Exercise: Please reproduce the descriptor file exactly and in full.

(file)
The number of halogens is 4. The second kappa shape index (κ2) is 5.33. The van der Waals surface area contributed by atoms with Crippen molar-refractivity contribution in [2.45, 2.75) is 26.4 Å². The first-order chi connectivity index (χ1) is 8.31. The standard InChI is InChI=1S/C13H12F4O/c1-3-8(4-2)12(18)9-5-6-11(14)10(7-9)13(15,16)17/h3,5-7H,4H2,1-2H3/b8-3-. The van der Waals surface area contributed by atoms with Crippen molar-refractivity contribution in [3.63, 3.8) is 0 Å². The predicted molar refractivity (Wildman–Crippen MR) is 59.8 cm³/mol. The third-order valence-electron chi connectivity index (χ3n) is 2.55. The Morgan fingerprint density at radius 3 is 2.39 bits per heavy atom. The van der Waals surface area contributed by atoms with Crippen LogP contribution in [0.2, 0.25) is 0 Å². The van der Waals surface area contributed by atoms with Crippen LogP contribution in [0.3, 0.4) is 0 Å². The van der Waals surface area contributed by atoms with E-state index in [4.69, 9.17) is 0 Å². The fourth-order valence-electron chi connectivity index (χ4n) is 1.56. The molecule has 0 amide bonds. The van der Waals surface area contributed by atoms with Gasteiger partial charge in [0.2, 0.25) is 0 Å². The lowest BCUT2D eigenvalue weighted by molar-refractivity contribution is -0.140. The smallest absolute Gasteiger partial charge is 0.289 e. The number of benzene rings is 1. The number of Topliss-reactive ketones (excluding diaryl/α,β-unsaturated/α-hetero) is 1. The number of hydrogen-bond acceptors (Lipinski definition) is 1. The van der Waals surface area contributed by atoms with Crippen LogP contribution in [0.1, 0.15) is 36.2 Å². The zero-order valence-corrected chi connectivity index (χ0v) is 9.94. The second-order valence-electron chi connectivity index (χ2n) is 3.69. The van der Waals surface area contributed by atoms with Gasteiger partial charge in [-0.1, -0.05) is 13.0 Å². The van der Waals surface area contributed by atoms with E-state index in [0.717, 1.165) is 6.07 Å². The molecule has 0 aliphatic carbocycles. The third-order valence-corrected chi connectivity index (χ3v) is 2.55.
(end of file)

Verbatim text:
The number of halogens is 4. The second kappa shape index (κ2) is 5.33. The van der Waals surface area contributed by atoms with Crippen molar-refractivity contribution in [2.45, 2.75) is 26.4 Å². The first-order chi connectivity index (χ1) is 8.31. The standard InChI is InChI=1S/C13H12F4O/c1-3-8(4-2)12(18)9-5-6-11(14)10(7-9)13(15,16)17/h3,5-7H,4H2,1-2H3/b8-3-. The van der Waals surface area contributed by atoms with Crippen molar-refractivity contribution in [3.63, 3.8) is 0 Å². The predicted molar refractivity (Wildman–Crippen MR) is 59.8 cm³/mol. The third-order valence-electron chi connectivity index (χ3n) is 2.55. The Morgan fingerprint density at radius 3 is 2.39 bits per heavy atom. The van der Waals surface area contributed by atoms with Crippen LogP contribution in [0.2, 0.25) is 0 Å². The van der Waals surface area contributed by atoms with Crippen LogP contribution in [0.3, 0.4) is 0 Å². The van der Waals surface area contributed by atoms with E-state index in [4.69, 9.17) is 0 Å². The fourth-order valence-electron chi connectivity index (χ4n) is 1.56. The molecule has 0 amide bonds. The van der Waals surface area contributed by atoms with Gasteiger partial charge in [0.2, 0.25) is 0 Å². The lowest BCUT2D eigenvalue weighted by molar-refractivity contribution is -0.140. The smallest absolute Gasteiger partial charge is 0.289 e. The number of benzene rings is 1. The number of Topliss-reactive ketones (excluding diaryl/α,β-unsaturated/α-hetero) is 1. The number of hydrogen-bond acceptors (Lipinski definition) is 1. The van der Waals surface area contributed by atoms with Crippen LogP contribution in [0.1, 0.15) is 36.2 Å². The zero-order valence-corrected chi connectivity index (χ0v) is 9.94. The second-order valence-electron chi connectivity index (χ2n) is 3.69. The van der Waals surface area contributed by atoms with Gasteiger partial charge in [-0.1, -0.05) is 13.0 Å². The van der Waals surface area contributed by atoms with E-state index in [0.717, 1.165) is 6.07 Å². The molecule has 0 aliphatic carbocycles. The third-order valence-corrected chi connectivity index (χ3v) is 2.55.